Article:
The cost for a 2nd Level Service will typically range from $400 to $800 for most clocks. Clocks that are extremely dirty, have been subjected to WD-40, have labor-intensive casework that requires more than the normal amount of time for removal of the working parts, or have numerous peripherals or additional functions, may cost more to service. A 2nd Level Service includes:
On movements with mainsprings, the springs are safely “let down” to check for wear, and allow new oil to reach all bearing surfaces. A detailed “pegwood” removal of old oil and contamination is done. Degraded material is removed from the escapement, exposed wheel and hammer arbor pivots, and oil sinks. Old oil can become acidified, mixes with steel and brass particles and airborne dust, forming an abrasive paste. The pegwood cleaning removes the majority of this harmful material prior to oiling, so the new oil doesn’t back-wash the contamination into the bearing surfaces.
Safety inspection of the ratchet systems that keep the mainspring power or force of the weights securely in check. Cable / chain safety inspection.
Targeted repairs are carried out to correct any notable specific conditions that are separate from a need for cleaning and oiling.
These conditions can include intermittent or steady failure of any of the clock’s functions, such as a momentary irregular beat (caused by a bent tooth or teeth on the escape wheel), a bell or gong that strikes too harshly, chimes that having faint or missing notes, hour or quarter-hour striking or chiming that fails to start or stop reliably, incorrect striking, a clock that fails to run at all even though it’s otherwise in good condition, etc.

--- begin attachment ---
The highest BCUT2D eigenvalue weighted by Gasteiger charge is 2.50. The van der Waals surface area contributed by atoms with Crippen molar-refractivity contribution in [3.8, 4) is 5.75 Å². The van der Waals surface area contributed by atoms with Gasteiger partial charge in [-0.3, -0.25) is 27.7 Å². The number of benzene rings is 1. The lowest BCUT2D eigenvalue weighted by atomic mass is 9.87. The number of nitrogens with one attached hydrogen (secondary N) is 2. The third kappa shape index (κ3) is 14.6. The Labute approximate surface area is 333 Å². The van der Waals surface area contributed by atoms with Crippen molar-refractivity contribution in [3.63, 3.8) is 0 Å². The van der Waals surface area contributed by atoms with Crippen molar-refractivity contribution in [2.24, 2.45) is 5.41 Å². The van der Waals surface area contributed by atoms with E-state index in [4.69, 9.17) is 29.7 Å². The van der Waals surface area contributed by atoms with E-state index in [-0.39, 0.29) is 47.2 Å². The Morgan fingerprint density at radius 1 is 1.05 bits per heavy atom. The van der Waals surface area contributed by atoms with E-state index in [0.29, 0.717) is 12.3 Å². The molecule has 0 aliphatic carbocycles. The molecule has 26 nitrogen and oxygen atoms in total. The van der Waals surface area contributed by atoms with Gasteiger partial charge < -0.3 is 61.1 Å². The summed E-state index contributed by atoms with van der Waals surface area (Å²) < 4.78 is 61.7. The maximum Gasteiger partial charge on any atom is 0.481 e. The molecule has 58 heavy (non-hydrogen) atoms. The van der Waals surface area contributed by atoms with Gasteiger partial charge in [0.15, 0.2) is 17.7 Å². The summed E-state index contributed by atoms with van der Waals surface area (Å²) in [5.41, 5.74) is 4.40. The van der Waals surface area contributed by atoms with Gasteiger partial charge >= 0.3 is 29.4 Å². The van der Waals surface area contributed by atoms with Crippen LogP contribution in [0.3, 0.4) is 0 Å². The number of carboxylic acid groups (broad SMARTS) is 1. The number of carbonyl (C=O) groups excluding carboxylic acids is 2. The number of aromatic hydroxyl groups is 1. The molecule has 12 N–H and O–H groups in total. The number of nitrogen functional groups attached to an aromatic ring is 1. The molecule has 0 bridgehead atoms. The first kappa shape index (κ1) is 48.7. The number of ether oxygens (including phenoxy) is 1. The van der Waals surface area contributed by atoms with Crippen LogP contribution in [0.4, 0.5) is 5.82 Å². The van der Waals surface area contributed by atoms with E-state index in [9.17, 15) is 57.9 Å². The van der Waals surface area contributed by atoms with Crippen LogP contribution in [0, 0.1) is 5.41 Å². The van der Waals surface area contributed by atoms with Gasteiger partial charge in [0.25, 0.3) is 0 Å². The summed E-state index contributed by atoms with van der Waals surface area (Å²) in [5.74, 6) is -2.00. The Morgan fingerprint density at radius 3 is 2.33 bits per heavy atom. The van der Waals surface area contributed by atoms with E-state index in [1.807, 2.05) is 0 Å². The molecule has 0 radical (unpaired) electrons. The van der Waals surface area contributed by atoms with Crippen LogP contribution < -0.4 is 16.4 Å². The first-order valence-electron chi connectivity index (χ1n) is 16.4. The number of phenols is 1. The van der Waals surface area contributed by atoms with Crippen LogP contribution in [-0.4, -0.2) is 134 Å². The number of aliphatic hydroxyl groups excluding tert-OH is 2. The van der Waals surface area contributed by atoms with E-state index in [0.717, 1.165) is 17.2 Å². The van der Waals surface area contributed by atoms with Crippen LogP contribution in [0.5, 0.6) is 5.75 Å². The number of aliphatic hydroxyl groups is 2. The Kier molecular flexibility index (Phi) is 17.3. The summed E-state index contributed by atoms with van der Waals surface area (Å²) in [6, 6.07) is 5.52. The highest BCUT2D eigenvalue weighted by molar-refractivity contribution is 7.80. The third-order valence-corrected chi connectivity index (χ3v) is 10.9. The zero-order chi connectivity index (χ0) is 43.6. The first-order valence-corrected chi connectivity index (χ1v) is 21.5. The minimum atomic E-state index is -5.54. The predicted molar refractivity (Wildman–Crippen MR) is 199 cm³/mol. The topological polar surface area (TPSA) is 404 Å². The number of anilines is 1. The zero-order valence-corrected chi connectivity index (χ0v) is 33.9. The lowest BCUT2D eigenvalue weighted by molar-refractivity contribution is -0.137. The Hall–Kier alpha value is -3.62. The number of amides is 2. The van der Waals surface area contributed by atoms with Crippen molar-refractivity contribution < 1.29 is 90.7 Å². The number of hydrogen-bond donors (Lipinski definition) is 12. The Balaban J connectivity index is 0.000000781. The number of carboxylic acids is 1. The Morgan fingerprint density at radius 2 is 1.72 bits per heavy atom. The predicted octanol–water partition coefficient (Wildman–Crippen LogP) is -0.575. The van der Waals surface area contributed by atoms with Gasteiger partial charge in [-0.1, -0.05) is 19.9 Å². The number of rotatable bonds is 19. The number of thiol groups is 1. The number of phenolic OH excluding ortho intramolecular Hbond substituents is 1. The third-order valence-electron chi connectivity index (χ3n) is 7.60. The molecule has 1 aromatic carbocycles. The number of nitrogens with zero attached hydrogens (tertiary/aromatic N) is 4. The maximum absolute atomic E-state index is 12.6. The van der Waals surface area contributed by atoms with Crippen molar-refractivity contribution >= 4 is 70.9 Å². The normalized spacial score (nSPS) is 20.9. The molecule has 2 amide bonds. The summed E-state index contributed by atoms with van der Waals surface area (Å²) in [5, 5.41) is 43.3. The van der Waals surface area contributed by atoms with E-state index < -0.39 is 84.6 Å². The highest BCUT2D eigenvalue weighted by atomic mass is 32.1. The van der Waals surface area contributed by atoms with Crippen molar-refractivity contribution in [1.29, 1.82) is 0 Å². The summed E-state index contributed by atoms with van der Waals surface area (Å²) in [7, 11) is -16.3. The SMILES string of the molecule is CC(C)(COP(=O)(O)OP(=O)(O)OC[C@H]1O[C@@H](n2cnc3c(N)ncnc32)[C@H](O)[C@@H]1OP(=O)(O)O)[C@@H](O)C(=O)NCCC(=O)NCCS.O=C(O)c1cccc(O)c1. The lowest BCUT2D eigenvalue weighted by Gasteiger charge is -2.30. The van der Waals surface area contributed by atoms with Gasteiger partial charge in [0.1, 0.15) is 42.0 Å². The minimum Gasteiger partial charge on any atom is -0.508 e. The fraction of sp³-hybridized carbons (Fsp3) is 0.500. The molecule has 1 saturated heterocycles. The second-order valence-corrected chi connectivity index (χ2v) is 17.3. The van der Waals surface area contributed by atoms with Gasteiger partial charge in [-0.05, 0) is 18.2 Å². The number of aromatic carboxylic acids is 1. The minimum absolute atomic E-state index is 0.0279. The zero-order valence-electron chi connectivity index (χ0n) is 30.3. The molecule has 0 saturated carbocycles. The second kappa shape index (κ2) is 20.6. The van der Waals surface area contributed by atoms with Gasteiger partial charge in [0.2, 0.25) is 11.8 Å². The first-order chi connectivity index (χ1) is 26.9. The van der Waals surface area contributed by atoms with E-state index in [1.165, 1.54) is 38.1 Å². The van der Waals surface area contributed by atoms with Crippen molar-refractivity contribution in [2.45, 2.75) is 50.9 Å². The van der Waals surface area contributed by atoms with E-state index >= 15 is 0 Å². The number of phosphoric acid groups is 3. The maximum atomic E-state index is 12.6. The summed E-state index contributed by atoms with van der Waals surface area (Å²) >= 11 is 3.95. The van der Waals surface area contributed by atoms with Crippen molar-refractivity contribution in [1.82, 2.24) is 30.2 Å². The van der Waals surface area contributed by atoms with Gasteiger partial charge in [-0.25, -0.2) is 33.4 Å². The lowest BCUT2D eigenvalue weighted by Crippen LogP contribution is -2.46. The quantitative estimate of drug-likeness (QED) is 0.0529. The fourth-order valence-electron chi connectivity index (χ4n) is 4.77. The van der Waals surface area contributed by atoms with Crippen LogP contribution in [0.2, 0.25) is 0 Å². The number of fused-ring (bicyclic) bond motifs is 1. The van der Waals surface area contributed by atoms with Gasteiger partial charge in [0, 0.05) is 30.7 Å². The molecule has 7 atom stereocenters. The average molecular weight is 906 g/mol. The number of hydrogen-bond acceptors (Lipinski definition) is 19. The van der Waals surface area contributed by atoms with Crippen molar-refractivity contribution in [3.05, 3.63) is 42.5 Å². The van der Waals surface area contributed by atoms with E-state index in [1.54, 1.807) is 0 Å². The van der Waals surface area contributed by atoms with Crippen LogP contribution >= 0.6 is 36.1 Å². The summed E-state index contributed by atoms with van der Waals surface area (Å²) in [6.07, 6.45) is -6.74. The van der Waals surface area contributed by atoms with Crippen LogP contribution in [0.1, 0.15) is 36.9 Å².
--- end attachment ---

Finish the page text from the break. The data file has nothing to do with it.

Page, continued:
In many cases when we find that prior repairs have involved shortcuts to correct faults, it is evident that a higher level of craftsmanship would have produced a more reliable result. To the extent that it’s practical to economically “undo” such work in a 2nd Level Service, we endeavor to improve the existing conditions with more appropriate targeted work.
Where material changes are likely to affect the cost, the owner will be advised and involved in the decision(s) prior to doing the additional work.
Finally, the escapement (where the tick-tock sound is produced — the clock’s timekeeping regulator) is adjusted to its optimal settings and the timekeeping accuracy is adjusted before returning the clock to the customer. Incidental adjustments are made as required, to improve the reliability of the quarter, half or hour strike, and careful gong, bell or chime adjustments are made so the clock will produce the most pleasing tones when striking the hours or chiming.
Regardless of the level of service, an important consideration is to avoid applying fresh oil to a clock where notable residual contamination remains that can wash back into the moving parts, causing premature wear. The extent of this contamination is one of the factors that determines whether a 2nd or a 3rd Level Service will be recommended.